Sunday, February 27, 2011

Vintage Clocks

I'm working with a client who has specifically requested a clock somewhere in their family room design. It got me thinking about what a cool and functional accessory a clock can be. Although these are a bit too retro for that particular project, I'm loving these vintage Westclox clocks that I came across during my hunt.

Wednesday, February 23, 2011

Kelly Wearstler - Ready to Wear Collection

I'm back from Europe and can't wait to post about some of my highlights from Paris & London. Until I get a chance to upload my many photos, I wanted to share a look into Kelly Wearstler's new ready to wear clothing line. That's right, K. Dub is taking her modern-glam-retro interior style to fashion design and I kind of love it.


Just when I start to ask myself, is there anything this woman doesn't do? She's here with a new fabulous clothing line to remind us, no there isn't.

Check out Kelly's new blog, My Vibe My Life. One of my favorite parts about the blog craze is getting to see behind the scenes and inside the creative minds of some of my favorite designers. As I read and study the photos, I find myself learning a lot and being extremely inspired.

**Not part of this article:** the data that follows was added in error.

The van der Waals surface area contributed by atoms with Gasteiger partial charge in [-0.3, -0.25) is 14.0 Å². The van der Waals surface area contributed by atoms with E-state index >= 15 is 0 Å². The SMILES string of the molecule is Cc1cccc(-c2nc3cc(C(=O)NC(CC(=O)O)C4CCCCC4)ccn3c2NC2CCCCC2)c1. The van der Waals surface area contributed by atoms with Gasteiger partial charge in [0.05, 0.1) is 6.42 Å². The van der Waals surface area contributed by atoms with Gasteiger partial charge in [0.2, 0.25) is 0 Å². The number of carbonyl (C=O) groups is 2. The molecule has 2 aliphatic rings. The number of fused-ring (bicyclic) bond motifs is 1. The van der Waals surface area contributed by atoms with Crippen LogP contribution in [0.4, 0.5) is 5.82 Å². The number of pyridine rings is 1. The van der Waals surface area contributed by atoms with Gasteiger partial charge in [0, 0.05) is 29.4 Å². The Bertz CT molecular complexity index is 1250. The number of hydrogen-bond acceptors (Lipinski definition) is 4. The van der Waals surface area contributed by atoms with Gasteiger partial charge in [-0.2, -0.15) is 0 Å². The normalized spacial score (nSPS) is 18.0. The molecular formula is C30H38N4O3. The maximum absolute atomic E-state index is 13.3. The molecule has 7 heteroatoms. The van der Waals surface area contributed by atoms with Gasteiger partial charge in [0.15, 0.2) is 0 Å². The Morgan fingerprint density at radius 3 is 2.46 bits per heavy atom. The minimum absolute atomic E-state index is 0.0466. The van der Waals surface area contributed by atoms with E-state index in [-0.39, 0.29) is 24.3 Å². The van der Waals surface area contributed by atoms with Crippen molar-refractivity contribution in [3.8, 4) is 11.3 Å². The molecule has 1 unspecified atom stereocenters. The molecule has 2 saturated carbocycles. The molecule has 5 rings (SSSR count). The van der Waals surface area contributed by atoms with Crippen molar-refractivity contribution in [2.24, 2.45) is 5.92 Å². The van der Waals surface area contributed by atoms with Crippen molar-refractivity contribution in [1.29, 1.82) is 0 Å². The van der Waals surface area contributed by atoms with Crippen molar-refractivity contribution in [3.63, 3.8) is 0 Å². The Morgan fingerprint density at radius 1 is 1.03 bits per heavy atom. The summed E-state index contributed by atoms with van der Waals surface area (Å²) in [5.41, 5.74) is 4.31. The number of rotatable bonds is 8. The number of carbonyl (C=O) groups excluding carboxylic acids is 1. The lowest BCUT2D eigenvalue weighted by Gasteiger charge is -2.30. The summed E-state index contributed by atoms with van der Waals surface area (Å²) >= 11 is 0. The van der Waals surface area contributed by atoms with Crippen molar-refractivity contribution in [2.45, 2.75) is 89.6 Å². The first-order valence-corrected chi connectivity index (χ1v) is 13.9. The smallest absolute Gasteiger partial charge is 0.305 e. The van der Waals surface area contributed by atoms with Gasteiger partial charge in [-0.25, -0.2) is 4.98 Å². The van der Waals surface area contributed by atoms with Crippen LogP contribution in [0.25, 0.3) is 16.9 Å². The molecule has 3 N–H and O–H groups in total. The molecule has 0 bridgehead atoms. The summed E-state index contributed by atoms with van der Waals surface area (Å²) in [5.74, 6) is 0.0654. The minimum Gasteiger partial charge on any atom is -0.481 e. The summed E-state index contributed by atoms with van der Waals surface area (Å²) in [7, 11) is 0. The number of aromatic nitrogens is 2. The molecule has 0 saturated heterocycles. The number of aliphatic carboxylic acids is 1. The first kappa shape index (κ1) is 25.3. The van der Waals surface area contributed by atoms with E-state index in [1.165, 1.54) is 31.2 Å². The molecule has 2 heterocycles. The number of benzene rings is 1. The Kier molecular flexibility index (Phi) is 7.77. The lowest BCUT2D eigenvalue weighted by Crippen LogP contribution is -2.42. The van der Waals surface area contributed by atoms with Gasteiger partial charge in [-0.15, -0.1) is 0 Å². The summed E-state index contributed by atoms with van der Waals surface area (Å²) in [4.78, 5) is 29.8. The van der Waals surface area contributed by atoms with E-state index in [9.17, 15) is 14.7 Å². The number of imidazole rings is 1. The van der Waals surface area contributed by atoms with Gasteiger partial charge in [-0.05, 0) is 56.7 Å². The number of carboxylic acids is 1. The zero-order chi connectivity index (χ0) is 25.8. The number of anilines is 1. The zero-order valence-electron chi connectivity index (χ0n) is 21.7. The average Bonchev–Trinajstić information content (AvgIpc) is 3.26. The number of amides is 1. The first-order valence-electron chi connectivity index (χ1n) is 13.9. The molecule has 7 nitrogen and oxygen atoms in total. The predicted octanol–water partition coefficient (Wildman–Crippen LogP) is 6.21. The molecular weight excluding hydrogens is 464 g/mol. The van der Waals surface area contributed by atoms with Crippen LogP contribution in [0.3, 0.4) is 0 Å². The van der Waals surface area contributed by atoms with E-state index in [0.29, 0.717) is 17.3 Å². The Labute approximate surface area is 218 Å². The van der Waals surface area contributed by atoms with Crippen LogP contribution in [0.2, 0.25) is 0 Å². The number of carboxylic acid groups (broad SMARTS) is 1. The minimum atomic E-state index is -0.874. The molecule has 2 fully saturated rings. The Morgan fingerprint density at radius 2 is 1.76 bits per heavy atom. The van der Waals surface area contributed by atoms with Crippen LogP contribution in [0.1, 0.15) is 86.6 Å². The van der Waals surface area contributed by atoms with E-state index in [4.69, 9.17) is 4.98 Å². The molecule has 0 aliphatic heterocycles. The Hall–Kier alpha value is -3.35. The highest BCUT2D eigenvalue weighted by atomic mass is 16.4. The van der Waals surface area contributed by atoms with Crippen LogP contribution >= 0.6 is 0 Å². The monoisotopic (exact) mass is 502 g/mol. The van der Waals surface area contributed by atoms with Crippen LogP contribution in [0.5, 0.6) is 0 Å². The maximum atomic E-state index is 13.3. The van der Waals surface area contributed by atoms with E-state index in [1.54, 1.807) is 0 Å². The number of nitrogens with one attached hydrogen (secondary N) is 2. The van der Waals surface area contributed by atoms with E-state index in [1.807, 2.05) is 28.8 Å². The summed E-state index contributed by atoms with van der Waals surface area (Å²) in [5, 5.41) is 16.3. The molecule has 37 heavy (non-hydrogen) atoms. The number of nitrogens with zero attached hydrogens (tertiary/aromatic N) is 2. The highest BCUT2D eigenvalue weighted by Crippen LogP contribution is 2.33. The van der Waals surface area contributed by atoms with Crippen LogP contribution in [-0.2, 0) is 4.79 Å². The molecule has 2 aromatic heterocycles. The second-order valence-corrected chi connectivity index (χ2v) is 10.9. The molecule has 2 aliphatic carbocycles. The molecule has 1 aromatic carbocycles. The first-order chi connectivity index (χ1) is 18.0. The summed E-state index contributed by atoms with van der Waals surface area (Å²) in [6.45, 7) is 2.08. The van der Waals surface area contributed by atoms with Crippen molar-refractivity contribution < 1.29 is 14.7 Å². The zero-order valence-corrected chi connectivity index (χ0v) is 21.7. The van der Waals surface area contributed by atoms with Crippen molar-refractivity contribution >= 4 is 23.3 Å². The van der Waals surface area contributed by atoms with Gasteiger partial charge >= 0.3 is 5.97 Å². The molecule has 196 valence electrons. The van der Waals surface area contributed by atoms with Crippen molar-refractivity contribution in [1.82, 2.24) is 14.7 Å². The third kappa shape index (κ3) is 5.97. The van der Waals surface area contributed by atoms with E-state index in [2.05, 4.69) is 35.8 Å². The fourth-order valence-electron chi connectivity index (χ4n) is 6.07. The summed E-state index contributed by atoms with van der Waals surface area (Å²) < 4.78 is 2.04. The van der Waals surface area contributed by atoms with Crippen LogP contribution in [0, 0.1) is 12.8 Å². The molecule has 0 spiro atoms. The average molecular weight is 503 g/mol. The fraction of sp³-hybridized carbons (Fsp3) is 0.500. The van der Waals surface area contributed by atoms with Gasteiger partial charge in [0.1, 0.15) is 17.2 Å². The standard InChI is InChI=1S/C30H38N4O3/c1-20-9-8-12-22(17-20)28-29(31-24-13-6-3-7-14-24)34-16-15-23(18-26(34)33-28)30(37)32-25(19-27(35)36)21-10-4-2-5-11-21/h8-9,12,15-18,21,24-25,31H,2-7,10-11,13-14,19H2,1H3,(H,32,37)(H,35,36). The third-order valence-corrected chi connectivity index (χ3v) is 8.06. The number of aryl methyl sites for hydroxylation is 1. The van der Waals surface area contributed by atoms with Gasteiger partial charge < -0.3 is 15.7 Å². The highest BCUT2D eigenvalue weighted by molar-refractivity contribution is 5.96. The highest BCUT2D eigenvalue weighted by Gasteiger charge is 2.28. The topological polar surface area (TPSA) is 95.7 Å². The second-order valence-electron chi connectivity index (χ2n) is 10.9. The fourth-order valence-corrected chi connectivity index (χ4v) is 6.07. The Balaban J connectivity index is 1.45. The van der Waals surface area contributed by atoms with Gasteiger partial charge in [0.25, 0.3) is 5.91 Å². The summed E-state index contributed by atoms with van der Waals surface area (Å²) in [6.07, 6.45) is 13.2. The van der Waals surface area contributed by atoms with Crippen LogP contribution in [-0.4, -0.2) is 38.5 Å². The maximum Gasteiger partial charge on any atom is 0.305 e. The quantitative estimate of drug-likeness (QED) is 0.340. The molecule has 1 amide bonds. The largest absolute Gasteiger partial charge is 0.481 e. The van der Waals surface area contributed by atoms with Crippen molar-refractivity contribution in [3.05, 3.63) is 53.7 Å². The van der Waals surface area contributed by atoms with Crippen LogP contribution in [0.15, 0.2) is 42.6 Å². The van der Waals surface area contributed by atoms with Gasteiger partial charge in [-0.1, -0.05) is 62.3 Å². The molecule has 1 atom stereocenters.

images via Curbed.

Friday, February 11, 2011


Today is a busy busy day for me. I have to tie up lose ends on some of my projects and also pack and get ready for my trip before I head up to Northern California tomorrow morning (I'm flying out of San Francisco with my parents and Kelli Monday morning). So that doesn't leave me much time for a real in depth post, but a friend of mine shared this trailer for the Float Documentary on FB and I wanted to share it with you. Such a beautiful trailer and such beautiful little planes.

PS Mom, if these little non-motorized planes can stay in the air for half an hour, then I'm sure we'll be just fine flying to Paris with our plane that has a high powered engine. (She gets a little nervous about flying.)

Wednesday, February 9, 2011

Edith Piaf

Getting ready for my Paris/London trip by listening to a little Edith Piaf while I draw some elevations for a client. She's amazing. I think you might be able to design a whole house inspired by her music. It has also been suggested by 2 different friends of mine that I go to the cemetery where Edith and others are buried. Apparently architecturally and visually speaking it's pretty fantastic. I'll have to add it to the list.